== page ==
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Space Syntax: improving national and international urban environments

16 December 2014

Space Syntax Ltd, a spin-out company established by UCL researchers, has informed the development of more than 600 projects around the world, significantly improving urban environments, with both economic benefits and impacts on the quality of citizens' lives.

Space syntax was pioneered between the mid-1970s and 1990s by Professor Bill Hillier, Professor Alan Penn and colleagues at the UCL Bartlett School of Architecture. It is a means of including spatial configuration as a variable in the analysis of socio-economic function, cultural significance and behavioural implications of spatial design. Built on empirical observations, space syntax theories can be used to predict how a space will be used in practice, and thus allow for the strategic planning of public spaces.

These theories were executed in practice through Space Syntax Limited, a technology transfer spin-out company whose high-profile projects include the redevelopment of Trafalgar Square in 2003 which led to a 250% increase in pedestrian activity; a 900% increase in its use as a pedestrian through-route; and transformed public perceptions of Trafalgar Square as a destination.

An example of the regenerative and economic impacts of this research is in the £7 million regeneration of Old Market Square in Nottingham. In 2003, Nottingham City Council began work to transform this then dysfunctional urban space in a high traffic, politically sensitive, and historically listed area. The regeneration drew heavily on UCL research for strategic design, pedestrian movement forecasts and detailed spatial analysis. In particular, the project's success was considered to be heavily dependent on its ability to tempt visitors to linger in the area, rather than simply serve as a thoroughfare.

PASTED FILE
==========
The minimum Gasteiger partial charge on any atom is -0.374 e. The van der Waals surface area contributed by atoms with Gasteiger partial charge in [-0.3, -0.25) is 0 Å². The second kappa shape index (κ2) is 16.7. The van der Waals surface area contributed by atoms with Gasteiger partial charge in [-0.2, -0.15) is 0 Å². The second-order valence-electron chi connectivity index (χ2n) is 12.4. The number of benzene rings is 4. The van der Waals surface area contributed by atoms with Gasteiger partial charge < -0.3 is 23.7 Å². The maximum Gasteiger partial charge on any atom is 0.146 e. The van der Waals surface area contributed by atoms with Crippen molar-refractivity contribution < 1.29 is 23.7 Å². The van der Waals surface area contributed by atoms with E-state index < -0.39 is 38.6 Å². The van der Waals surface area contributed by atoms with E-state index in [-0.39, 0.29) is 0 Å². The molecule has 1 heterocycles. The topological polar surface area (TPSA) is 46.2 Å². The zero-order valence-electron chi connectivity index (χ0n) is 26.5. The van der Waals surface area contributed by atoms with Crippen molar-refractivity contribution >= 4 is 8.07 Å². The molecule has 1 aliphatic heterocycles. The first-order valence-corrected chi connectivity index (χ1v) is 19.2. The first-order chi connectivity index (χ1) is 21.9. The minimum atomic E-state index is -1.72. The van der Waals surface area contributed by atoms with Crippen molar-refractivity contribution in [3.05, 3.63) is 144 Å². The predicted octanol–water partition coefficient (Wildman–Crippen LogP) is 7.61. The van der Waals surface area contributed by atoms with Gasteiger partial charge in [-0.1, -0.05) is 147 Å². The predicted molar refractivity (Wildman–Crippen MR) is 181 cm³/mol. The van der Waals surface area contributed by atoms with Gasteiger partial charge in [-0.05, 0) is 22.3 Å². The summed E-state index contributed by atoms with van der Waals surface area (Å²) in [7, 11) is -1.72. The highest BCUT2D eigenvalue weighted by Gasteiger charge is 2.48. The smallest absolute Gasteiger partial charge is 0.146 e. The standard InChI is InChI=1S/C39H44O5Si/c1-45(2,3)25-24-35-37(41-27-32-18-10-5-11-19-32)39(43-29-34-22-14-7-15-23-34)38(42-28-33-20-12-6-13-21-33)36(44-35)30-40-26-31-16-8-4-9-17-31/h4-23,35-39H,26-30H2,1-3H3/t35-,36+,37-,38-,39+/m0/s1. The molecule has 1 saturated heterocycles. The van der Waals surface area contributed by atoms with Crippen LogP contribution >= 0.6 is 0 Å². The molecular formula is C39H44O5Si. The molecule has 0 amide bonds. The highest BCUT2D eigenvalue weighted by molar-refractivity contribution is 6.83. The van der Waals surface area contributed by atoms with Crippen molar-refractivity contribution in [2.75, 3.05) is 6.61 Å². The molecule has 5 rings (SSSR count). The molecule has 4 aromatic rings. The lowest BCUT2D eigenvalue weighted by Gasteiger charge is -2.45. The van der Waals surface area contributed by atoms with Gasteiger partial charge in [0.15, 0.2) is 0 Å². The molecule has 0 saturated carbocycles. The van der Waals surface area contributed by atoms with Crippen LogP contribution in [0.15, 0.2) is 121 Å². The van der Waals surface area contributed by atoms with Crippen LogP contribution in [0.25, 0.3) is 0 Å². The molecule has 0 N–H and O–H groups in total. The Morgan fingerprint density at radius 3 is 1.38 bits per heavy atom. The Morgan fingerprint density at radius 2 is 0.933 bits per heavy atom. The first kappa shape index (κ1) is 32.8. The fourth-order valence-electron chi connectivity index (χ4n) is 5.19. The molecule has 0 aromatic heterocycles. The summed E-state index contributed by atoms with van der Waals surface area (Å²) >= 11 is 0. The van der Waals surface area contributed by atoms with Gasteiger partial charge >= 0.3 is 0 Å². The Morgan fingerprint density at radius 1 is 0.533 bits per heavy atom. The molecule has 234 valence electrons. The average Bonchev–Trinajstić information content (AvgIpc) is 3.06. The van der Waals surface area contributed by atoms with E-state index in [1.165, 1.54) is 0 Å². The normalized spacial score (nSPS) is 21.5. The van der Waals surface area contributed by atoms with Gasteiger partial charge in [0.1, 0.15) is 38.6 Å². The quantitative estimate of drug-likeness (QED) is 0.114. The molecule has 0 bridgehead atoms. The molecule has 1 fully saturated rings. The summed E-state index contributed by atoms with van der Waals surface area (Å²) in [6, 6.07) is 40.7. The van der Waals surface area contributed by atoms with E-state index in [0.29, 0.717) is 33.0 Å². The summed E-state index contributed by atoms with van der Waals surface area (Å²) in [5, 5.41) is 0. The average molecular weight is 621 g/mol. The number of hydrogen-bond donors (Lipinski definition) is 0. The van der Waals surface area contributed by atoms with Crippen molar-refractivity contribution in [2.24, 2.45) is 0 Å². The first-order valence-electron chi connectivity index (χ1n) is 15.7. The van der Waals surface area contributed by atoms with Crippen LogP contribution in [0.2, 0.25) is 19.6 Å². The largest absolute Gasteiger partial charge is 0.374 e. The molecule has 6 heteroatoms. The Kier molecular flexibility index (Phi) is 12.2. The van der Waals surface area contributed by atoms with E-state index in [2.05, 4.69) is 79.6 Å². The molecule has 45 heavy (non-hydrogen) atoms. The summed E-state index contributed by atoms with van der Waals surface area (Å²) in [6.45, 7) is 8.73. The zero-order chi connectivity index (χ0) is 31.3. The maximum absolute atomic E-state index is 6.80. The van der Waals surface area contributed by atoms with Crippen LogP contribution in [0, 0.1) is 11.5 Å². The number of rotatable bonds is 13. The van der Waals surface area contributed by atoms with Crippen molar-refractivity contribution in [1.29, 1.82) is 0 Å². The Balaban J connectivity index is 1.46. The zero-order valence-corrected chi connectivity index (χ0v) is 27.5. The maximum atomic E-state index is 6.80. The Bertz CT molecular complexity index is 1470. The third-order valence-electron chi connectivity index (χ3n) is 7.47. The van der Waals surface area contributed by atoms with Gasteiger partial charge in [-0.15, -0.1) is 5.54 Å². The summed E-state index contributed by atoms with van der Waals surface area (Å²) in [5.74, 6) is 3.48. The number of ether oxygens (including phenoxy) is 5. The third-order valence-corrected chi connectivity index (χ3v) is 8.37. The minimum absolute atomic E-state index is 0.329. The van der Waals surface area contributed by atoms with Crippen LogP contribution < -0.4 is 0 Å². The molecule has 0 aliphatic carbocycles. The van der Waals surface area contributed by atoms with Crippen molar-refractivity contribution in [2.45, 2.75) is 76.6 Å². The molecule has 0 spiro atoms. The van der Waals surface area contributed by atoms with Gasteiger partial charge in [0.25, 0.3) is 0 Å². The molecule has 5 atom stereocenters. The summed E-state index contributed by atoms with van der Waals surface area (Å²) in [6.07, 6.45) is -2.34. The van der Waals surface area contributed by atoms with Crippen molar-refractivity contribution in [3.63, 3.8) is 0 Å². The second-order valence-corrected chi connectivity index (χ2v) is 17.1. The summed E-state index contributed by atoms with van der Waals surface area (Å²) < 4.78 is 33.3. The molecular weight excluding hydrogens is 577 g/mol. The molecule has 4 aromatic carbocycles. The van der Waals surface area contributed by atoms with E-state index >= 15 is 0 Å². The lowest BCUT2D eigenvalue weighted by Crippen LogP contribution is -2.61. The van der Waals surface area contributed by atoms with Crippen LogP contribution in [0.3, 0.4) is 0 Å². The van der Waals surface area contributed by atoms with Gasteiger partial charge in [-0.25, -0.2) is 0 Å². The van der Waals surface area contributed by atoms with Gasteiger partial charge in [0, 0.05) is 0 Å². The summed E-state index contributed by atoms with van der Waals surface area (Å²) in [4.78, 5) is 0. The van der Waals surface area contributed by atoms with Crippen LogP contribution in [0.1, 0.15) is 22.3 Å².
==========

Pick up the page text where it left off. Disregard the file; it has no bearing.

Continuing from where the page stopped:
After the square reopened in 2007, it won multiple awards, including three Civic Trust awards. Its usage has been significantly diversified and increased: it hosts many events throughout the year, including an annual German Market in winter and the Nottingham Riviera in summer. While other East Midlands towns saw a decline in footfall, Nottingham saw an increase, which helped to support local businesses.

Only the churlish would fail to acknowledge the difference that the multi-million investment in the Old Market Square has made to the heart of our city. - Nottingham Evening Post

London M25 spatial accessibility model

Further afield, the space syntax team has been involved in a long partnership with the city of Jeddah. This began in 2006, when Space Syntax Ltd was commissioned by the Jeddah Municipality to provide spatial development strategies for the city, the population of which had increased from 2 million in 1993 to 3.2 million in 2010. Despite the very different social and environmental context of Saudi Arabia, the principles of space syntax accounted for land use and movements even in unplanned large and highly populous unplanned settlements.

Space Syntax Ltd has since informed planning and decision-making processes affecting the whole city. Since 2008, the company has worked on six projects valued at over £1.5m, to develop regeneration strategies and development plans for more than 50 of the most challenging areas of unplanned settlement, with an estimated total population of 1 million. These projects have informed Jeddah's draft strategic plan.

These projects also informed a mega project commissioned in 2013 to inform the development of Jeddah Sub-regional, Structural and Local Plans. Space Syntax Ltd is collaborating with AECOM to provide analytical models of the city. The project will produce city plans for the next 20 years, affecting millions of current and future residents of Jeddah and accounting for the use of billions of riyals.

Already, the city's department of unplanned settlement is using these plans to issue planning permissions in 25 unplanned settlements with a total population of over 500,000. Following Space Syntax Ltd's recommendations, all categories of unplanned settlements were designated to specific authorities or public-private partnership companies for further actions. The physical transformation of two of these areas (Al-Ruwais and Khozam) commenced in 2011 and is now occurring in another six areas. The municipality of Jeddah has also started physical interventions based on Space Syntax Ltd's recommendations in another eight central areas, including the highly populated areas of Al-Balad, Betrumin and Qulail, which will transform how Jeddah residents inhabit and move through their city.

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